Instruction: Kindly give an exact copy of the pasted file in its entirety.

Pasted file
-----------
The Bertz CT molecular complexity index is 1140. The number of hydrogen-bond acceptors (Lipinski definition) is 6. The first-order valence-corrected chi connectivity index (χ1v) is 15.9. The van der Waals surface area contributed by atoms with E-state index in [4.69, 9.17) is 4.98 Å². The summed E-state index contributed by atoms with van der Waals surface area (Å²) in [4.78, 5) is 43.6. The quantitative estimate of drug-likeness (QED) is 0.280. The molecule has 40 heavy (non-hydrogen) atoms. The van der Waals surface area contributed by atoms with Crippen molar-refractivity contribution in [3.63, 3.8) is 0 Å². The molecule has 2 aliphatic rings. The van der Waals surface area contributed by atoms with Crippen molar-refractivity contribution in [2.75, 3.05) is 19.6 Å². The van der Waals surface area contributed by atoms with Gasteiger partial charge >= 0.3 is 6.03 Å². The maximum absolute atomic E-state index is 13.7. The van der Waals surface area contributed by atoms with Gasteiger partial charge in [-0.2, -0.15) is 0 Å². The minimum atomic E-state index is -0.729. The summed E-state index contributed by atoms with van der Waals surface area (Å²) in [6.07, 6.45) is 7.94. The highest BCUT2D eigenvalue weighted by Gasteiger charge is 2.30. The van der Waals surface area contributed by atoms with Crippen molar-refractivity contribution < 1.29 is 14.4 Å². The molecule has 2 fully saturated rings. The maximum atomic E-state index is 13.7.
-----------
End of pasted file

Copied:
The Bertz CT molecular complexity index is 1140. The number of hydrogen-bond acceptors (Lipinski definition) is 6. The first-order valence-corrected chi connectivity index (χ1v) is 15.9. The van der Waals surface area contributed by atoms with E-state index in [4.69, 9.17) is 4.98 Å². The summed E-state index contributed by atoms with van der Waals surface area (Å²) in [4.78, 5) is 43.6. The quantitative estimate of drug-likeness (QED) is 0.280. The molecule has 40 heavy (non-hydrogen) atoms. The van der Waals surface area contributed by atoms with Crippen molar-refractivity contribution in [3.63, 3.8) is 0 Å². The molecule has 2 aliphatic rings. The van der Waals surface area contributed by atoms with Crippen molar-refractivity contribution in [2.75, 3.05) is 19.6 Å². The van der Waals surface area contributed by atoms with Gasteiger partial charge >= 0.3 is 6.03 Å². The maximum absolute atomic E-state index is 13.7. The van der Waals surface area contributed by atoms with Gasteiger partial charge in [-0.2, -0.15) is 0 Å². The minimum atomic E-state index is -0.729. The summed E-state index contributed by atoms with van der Waals surface area (Å²) in [6.07, 6.45) is 7.94. The highest BCUT2D eigenvalue weighted by Gasteiger charge is 2.30. The van der Waals surface area contributed by atoms with Crippen molar-refractivity contribution < 1.29 is 14.4 Å². The molecule has 2 fully saturated rings. The maximum atomic E-state index is 13.7.